State of the rains, 2007

There is a slowly emerging awareness now, about water issues and rainwater harvesting. One sees signs of government busy with bunding, trenching and planting to stem run-off. Drinking water scarcity got so acute a decade ago that the government of Tamil Nadu was led to a commendable display of political will. Using persuasion and threats the whole population was mobilised to rig up for rain water harvesting. Today, in Tamil Nadu not having a RWH success to brag about can make you as outcast as a smoker.

Here’s an easy way to do your bit for RWH wherever you may be and earn some brag-points:a programme run by DHAN in Madurai is reviving village ponds for drinking water. It encourages the kind of private initiative -in place of lament- that is needed today. Using your contributions DHAN will create a Oorani that will forever cater to the needs of a water starved village. The programme is receiving good support and deserves to be better known. So things may be looking up somewhat.

All the foregoing has turned out to be a reverie as I set out to report on the monsoon this year. It has been a good monsoon- at least in the local geography of pointReturn. The new pond there has filled 1.5 times. In just 24 hours spanning Dec 18 and 19, it rained 105mm. The private road to the site was unmotorable for three days. Kutty who lives in the village kept giving weather and site reports to Raju and me. The thatched shed and the windmill had endured the stormy conditions well. The existence this year, of the entry pond and the main pond have already shown how run off can be mitigated over the next few years. The rains have informed me where trenches must come up and where vetiver must be planted.

In the city of Chennai, it poured down for 36 hours non-stop, disrupting street life. The city’s reservoirs in Red Hills, Poondy, Chembarampakkam and Sholavaram filled to the brim and engineers were obliged to dump the excess into the sea via the Adyar river. Similarly the Madurantakam tank too filled to the brim; its excess was discharged into the Kallar river. What if we had created even more storage for the wealth from the sky? One can’t be too greedy about water.

Three days after the rains subsided I went to pointReturn. Numerous tiny springs were visible around the main pond. The pond’s overflow was headed to the Endathur tank a kilometer away. Kutty said for two days thousands of little fish frolicked in several streams. They were swimming upstream from the tank without a care they might leap out of water. “They are from the Endathur tank. I knew the precise moment the rains would arrive and the tank will begin to fill: it is when the cranes leave the mud flats and park themselves on higher ground. I don’t know what makes these fish swim out and up and against the swift flowing streams, but they do. May be the cool fresh waters are such a change from the stagnant, stale waters of the tank. We were here all day yesterday, scooping them up and throwing them back into our pond.”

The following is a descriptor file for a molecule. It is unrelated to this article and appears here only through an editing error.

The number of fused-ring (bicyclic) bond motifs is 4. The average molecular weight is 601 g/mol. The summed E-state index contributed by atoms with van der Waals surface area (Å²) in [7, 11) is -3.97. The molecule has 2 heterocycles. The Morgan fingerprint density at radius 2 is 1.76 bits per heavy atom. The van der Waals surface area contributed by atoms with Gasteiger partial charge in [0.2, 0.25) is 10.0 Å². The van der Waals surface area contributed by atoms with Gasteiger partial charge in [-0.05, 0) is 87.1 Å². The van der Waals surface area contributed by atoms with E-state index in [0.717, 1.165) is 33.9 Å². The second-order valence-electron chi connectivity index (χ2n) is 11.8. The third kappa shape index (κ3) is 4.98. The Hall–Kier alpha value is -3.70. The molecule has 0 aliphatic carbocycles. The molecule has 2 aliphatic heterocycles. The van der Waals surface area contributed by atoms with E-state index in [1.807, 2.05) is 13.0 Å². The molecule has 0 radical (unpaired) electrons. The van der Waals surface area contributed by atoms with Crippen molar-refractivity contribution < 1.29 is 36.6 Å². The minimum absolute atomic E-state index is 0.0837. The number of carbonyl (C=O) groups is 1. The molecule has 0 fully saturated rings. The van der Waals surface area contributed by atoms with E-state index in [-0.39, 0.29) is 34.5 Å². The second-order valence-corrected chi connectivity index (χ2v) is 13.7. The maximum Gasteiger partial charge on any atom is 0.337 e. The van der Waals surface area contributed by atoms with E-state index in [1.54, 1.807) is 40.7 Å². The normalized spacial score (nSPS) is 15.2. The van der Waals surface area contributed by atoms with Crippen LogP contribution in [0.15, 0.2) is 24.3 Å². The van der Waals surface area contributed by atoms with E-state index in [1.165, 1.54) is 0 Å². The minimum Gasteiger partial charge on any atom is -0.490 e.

2 thoughts on “State of the rains, 2007

  1. namskar!
    i enjoyed the story of winter mansoon. for a person from north india, mansoon means heavy rain in july august, but i remember studying about winter mansoon in geography lessons during my school days, but only today i realized it is so real and important.
    i was expecting a “full upto brim” picture of the pointReturn pond of and an “elephant rock” bathing in it.

  2. So pleased the rains have favoured pointReturn and that you are managing to conserve what is freely provided. What a shame the main cities still allow rainwater to flow into the oceans. I was brought up with the saying ‘Waste not, want not’. How true that saying is today with regards to clean water!
    The photos were very enjoyable. Jamin Endathur tank looked so peaceful and appealing. The ewe and lambs really seemed to know the meaning of freedom – even if only temporary. Thank you.

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